Have you heard the building codes news from the city of Denver? Denver will soon join the city of Fort Collins (which introduced air-tightness testing into its code in 2014) as a Colorado building jurisdiction that requires air-tightness testing of all new construction and major renovation projects. This means that when the city adopts the 2018 IECC energy code (scheduled to go into effect May 1) commercial and multifamily buildings are joining residential projects in requiring “blower door” testing to verify code compliance. The energy code to be adopted by the city also reinforces the standing requirement for water intrusion testing. An example of this is the 501.2 test, which requires spraying water at 30 pounds per square inch for at least one minute on windows and doors in commercial buildings under construction to identify leakage. While the water intrusion standard has been in the Denver building code, the city now plans to enforce it more stringently beginning in May. This change came after nearly six months of meetings to review and amend the 2018 IECC and Alternative Green Building codes. I had the privilege of serving as one of 15 members of the 2018 IECC Amendments and Review committee and the Alternative Green Building committee where these revisions were made. The committees comprised city staff, including chief building official Scott Prisco, builders, architects, a developer and me as the engineering/energy-efficiency consultant.
Based on statements from city staff, this change to the building code is motivated by attractive economics for building owners and the city as a whole. In our meetings, there were conversations as to how these changes to the building code will impact the capitalization rate. The developer representative, as well as city staff, emphasized the new energy code, including the air-tightness requirement, will help drive down the cap rate for owners of commercial buildings and thus increasing property cash flow. In addition to helping the cash flow for individual projects, the city has stated on its Energize Denver website that, “… improving building energy efficiency [is a means] to protect Denver’s quality of life and strengthen the economy. Investing an estimated $340 million in improving building energy efficiency could result in 4,000 local jobs and $1.3 billion in energy savings over 10 years. The energy used in large buildings results in 57 percent of Denver’s harmful greenhouse gas emissions.” Energy-efficiency – including air tightness – is a significant means of reducing these emissions.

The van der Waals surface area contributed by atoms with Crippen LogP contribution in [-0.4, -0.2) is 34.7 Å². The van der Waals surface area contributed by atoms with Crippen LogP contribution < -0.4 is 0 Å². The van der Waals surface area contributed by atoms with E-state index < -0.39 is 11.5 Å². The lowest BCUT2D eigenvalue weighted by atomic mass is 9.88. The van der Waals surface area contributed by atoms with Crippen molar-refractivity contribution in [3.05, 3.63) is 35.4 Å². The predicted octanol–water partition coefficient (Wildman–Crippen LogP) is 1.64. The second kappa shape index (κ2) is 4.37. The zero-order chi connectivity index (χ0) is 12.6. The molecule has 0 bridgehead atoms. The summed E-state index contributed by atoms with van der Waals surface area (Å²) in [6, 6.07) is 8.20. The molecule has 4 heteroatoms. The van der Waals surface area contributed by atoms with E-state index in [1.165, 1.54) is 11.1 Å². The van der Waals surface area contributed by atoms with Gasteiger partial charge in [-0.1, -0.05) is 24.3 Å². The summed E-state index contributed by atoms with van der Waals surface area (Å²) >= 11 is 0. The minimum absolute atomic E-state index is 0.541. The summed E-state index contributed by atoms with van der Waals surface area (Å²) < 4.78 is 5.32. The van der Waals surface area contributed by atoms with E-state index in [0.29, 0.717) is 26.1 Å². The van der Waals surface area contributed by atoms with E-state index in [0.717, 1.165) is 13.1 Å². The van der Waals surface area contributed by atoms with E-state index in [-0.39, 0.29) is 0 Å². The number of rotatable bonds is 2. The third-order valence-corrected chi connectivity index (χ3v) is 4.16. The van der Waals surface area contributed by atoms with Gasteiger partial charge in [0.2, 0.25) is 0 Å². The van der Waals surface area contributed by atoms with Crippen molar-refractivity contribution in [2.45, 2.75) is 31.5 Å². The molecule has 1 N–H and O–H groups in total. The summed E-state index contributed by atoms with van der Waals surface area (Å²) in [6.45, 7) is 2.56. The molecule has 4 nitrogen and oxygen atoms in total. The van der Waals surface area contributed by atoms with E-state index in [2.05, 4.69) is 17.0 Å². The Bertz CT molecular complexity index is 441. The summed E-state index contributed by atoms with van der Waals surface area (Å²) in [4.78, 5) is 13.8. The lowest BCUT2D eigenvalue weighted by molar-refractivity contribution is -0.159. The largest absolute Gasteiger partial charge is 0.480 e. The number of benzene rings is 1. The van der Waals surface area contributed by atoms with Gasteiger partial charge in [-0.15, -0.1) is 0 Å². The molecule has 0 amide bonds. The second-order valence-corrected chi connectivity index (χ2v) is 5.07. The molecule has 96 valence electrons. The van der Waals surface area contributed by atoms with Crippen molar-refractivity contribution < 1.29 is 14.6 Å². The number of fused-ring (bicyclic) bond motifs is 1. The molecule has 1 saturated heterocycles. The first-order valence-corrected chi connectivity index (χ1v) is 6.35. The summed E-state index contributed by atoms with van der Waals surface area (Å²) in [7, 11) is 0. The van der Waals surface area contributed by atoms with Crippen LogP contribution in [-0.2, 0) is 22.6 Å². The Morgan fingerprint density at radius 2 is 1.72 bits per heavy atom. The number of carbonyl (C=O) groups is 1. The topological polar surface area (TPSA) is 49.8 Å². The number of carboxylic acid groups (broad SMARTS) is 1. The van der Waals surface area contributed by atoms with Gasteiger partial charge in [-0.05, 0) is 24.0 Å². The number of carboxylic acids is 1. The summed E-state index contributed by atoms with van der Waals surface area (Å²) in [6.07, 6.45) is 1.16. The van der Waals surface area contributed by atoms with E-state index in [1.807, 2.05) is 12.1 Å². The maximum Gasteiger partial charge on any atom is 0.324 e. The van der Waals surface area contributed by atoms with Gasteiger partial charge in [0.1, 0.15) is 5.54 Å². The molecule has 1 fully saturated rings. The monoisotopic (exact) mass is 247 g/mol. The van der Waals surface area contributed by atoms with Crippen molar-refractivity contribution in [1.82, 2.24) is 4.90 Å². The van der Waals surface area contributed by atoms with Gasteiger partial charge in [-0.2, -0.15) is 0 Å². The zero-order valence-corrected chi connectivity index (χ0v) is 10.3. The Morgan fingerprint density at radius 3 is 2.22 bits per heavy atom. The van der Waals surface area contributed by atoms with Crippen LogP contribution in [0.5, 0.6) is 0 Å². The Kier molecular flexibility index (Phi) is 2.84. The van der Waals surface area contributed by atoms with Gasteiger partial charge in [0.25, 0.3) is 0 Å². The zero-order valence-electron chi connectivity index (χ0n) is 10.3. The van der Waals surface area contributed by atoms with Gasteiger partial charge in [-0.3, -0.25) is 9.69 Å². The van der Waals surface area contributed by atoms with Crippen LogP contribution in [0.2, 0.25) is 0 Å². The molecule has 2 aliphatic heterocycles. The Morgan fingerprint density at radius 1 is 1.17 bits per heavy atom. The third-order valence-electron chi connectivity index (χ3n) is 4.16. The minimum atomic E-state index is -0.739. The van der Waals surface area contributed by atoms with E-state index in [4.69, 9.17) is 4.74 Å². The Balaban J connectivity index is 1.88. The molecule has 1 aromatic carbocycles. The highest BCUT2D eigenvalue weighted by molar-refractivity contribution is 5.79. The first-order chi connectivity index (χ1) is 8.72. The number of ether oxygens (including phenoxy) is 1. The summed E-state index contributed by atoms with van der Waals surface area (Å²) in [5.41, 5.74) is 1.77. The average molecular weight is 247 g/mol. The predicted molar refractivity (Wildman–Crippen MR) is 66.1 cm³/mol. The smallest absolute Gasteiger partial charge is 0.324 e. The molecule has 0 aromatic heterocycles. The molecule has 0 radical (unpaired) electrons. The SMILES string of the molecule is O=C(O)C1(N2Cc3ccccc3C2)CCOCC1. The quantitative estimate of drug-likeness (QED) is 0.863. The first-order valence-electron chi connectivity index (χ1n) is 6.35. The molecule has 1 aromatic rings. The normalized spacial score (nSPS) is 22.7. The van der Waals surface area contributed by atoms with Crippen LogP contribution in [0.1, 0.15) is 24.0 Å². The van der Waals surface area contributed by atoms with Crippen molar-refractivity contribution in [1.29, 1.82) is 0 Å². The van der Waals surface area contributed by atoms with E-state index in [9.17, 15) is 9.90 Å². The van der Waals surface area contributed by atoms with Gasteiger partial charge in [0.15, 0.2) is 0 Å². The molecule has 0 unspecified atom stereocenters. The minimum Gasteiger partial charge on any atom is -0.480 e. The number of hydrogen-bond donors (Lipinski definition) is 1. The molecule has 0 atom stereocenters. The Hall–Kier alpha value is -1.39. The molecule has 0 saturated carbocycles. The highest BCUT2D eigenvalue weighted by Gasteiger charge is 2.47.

A 2014 study by the National Institute of Standards and Technology of more than 400 commercial buildings, 70 of which were built between 2004 and 2014, revealed that 71% of the buildings were leakier than the International Energy Conservation Code standard of less than/or equal to 0.4 cubic feet per minute per square foot of conditioned surface area at 75 Pascals. This resulted in an average of 55% more natural gas consumption and 28% more electricity consumption in these buildings in cool climates (Minneapolis and St. Louis) similar to Denver.
An additionally remarkable part of this data is that the projects built since 2004 were “required” to meet the IECC energy code air-tightness requirements, but in the case of the buildings in the study, were not required to be blower door tested. They only were required to have included a statement of intent to meet air-tightness requirements in the architectural plans for their buildings.
Using the numbers above, a typical 40,000-sf office building in Denver would see between $3,000 to $3,500 per year saved in utility bill costs from the improved air-tightness after fixing issues identified during blower door testing. There are also additional benefits from passing, or exceeding, code air tightness:
• Comfort – Enhanced thermal comfort, resulting in fewer hot/cold calls.
• Quieter – Reduced noise from outside (because sound travels on air).
• Productivity – Employee’s performance and their overall enjoyment of being in the office increases because it is not hot, cold or too noisy.
In conclusion, Denver, Fort Collins and other building jurisdictions across Colorado are moving forward to require that builders not only plan more air-tight buildings, but that these important improvements must be proven via blower door testing.